Album Review : The Heavy - Sons (2019)
Listen to Sons here (complete album available on May 17th)
From 2009 to 2013 (give or take), The Heavy was the coolest band in the world. Their rugged, soulful brand of rock washed over the charts like a goddamn hurricane and left music fans begging for more. They were catchy, but deep. Fun without sacrificing grit or integrity. But that was kind of it for the British quartet. They released another album called The Hurt & the Merciless in 2016. While the music wasn’t bad… the overall experience felt bland, like listening to a killer wedding band. Their trademark swagger had mysteriously disappeared.
Their upcoming album Sons has slightly better crafted songs, but it doesn’t have any identity either. It’s like the band never understood what made them so popular in the first place.
I’m a huge fan of The Heavy’s breakthrough records The House Dirt Built and The Glorious Dead. I paid money to get them on iTunes. Remember when we used to do that? What’s the difference between The Heavy of then and The Heavy or now? Well, the music on Sons is not that different. It’s just cranked up to 11. The opener Heavy For You is one of the best songs on the album. It starts with squealing guitars and an inspired Kelvin Swaby bragging about how good of a lover he is. It gave me hope right there and then. It’s fun and full of life. But it hints at a problem that’s more obvious on the rest of Sons: it’s kind of a one trick pony.
See, it becomes apparent on The Thief that on Sons, The Heavy surf a thin line between all out balls to the wall rock n’roll and obnoxious clichés. I don’t know how many rock bands made songs calling women thieves because they stole their hearts, but it’s at least in the high three digits. It has interesting drumming, but as soon as the brass section kicks in, The Thief loses the little personality it had built up. That’s what I mean when I say The Heavy cranked it out to 11 on Sons. By throwing everything at the wall the way they do, they never let tension build in their songs. They don’t work towards a climax, they try to have it all the time and it doesn’t work.
Many songs suffer from this problem. Better As One gets right to business, but keeps the same exact pace for three minutes. I understand it’s supposed to be an anthem calling for us to be nicer to one another in these troubled times, but it doesn’t work me into its message. It bangs me on the head with it and feels more opportunistic than genuine. Fire and Fighting For the Same Thing have their moments. The latter has this killer trumpet bridge that instantly shines a new light on the song. I just wished Kelvin Swaby had something deeper than Give me some love. You gotta give me some love on it.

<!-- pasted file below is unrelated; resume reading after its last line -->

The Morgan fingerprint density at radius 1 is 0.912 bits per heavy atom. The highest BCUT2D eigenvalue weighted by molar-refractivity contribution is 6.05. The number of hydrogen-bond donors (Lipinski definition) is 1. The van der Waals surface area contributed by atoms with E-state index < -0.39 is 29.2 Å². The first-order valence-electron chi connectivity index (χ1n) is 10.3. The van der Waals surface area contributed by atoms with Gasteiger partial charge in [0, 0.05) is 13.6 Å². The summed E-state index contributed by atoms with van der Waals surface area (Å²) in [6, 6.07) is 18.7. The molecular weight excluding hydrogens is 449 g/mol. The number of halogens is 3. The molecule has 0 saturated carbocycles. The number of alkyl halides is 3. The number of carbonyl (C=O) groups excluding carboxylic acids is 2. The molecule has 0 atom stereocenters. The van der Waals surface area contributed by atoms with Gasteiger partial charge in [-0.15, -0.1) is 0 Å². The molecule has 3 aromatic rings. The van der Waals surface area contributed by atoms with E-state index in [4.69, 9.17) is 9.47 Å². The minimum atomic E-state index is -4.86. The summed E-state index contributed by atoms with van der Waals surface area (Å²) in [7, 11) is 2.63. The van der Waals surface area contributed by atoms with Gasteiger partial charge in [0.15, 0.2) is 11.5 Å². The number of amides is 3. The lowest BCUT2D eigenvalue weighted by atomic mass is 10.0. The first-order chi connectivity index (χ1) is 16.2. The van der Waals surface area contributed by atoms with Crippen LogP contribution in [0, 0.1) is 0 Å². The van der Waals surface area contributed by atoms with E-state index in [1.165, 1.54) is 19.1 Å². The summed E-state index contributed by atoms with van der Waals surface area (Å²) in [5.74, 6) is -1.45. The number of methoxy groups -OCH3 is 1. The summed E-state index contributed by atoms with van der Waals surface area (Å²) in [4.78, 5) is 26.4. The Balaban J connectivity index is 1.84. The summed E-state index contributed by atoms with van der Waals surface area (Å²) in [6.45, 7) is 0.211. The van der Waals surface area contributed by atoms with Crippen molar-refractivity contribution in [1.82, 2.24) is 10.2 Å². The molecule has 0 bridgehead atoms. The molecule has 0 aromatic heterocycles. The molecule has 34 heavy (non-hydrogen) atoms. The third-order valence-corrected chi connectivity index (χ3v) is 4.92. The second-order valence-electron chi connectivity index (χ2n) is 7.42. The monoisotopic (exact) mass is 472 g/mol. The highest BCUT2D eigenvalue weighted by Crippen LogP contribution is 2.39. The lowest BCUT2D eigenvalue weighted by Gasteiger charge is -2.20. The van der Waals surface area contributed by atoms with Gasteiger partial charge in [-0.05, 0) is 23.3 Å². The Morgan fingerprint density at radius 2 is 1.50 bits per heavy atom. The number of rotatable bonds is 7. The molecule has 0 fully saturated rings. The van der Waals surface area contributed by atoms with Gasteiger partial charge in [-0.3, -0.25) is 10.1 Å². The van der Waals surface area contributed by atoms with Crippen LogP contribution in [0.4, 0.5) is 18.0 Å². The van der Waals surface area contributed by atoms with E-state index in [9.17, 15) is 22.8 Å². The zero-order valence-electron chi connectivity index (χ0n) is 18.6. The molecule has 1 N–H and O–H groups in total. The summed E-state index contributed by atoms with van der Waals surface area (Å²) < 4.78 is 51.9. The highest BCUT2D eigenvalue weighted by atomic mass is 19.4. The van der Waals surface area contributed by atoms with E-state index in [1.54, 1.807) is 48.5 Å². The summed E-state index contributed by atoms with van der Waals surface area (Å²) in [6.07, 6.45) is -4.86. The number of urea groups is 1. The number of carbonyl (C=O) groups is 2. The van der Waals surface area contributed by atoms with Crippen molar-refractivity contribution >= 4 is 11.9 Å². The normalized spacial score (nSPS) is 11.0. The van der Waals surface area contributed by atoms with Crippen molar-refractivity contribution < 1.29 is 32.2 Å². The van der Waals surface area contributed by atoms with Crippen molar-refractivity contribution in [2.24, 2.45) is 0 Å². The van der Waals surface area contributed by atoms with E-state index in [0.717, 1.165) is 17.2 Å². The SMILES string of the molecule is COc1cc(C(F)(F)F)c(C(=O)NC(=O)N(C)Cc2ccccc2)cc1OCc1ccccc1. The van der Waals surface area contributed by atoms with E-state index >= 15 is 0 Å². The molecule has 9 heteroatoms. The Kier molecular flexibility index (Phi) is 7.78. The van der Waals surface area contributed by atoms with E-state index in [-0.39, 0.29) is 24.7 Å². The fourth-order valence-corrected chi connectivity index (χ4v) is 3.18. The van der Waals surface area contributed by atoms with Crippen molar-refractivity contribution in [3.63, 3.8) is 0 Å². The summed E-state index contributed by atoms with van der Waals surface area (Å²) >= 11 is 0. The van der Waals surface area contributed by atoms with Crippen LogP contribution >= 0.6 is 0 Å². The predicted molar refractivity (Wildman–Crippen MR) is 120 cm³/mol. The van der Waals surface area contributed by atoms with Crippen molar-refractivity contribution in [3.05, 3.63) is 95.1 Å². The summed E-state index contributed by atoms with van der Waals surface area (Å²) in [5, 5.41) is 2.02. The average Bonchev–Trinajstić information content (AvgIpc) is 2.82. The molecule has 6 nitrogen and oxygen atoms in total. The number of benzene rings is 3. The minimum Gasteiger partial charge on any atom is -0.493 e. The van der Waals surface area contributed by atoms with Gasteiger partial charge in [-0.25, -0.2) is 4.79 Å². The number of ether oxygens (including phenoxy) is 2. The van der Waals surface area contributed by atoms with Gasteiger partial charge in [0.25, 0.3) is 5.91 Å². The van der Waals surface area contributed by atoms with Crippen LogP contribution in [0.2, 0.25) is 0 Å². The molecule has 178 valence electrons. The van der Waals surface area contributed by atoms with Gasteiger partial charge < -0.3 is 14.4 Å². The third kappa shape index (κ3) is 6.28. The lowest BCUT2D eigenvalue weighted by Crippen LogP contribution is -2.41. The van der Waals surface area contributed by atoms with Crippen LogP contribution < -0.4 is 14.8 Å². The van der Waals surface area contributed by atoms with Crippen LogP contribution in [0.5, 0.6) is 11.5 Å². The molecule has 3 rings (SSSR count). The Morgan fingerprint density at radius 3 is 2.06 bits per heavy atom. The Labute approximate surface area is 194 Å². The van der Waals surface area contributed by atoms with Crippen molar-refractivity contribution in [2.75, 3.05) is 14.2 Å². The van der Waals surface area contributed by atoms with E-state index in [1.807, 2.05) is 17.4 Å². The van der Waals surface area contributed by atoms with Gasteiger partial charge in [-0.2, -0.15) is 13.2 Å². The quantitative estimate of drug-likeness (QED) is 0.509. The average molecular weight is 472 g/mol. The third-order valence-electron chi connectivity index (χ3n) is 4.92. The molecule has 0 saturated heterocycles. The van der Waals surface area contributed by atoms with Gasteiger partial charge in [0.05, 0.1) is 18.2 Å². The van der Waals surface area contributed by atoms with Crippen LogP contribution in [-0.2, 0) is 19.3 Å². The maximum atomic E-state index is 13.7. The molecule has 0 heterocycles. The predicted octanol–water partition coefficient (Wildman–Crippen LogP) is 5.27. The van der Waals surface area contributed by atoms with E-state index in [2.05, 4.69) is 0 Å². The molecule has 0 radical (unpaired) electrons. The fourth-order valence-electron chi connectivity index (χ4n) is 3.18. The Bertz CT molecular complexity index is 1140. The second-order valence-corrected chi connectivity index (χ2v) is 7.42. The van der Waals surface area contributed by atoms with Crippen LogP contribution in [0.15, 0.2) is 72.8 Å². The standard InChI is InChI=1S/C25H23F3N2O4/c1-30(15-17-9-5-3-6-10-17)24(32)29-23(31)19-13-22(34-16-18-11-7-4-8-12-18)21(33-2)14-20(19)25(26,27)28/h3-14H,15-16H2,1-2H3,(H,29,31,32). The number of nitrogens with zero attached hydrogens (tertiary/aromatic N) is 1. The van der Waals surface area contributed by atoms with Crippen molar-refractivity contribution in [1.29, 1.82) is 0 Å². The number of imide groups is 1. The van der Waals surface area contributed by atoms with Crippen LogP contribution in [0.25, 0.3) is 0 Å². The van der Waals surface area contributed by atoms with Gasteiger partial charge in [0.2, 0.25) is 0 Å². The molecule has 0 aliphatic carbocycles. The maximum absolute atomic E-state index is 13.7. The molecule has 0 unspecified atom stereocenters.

By the time I got to Put the Hurt on Me, listener’s fatigue set in. The songs had to work harder to impress me. Even when I took break between songs, at that point the pattern became painfully clear: Sons is loud and in-your-face, but doesn’t have much personality. A song like A Whole Lot of Love is a good time, but it doesn’t make you want to listen to it again. And it has the same title than a Led Zeppelin song? Same for What Don’t Kill You and Burn Bright, which are the two slower songs on the record. They come next to one another at the end and would’ve benefited some breathing room.
So, what’s the problem exactly? Why doesn’t it work like it used to? I believe The Heavy can’t see the forest for the trees here. It might sound superficial, but the band succeeded in the first place because of their image and lyrics. They played catchy music, but had something to say too Whether it’s their hymn to self-reinvention with a chip on its shoulder How You Like Me Now? that works its way up from a trumpet melody or their call to embrace your own dark side on Big, Bad Wolf, The Heavy had a unique and oddly festive message. It was music for people who went through some shit to dance and have fun to. It’s not anymore.
Don’t get me wrong, Sons is not bad. But it doesn’t live up to what made The Heavy so popular and beloved. It lacks the texture, the patience and most important, the message they once conveyed so earnestly. I wanted this album to be great, but it unfortunately isn’t.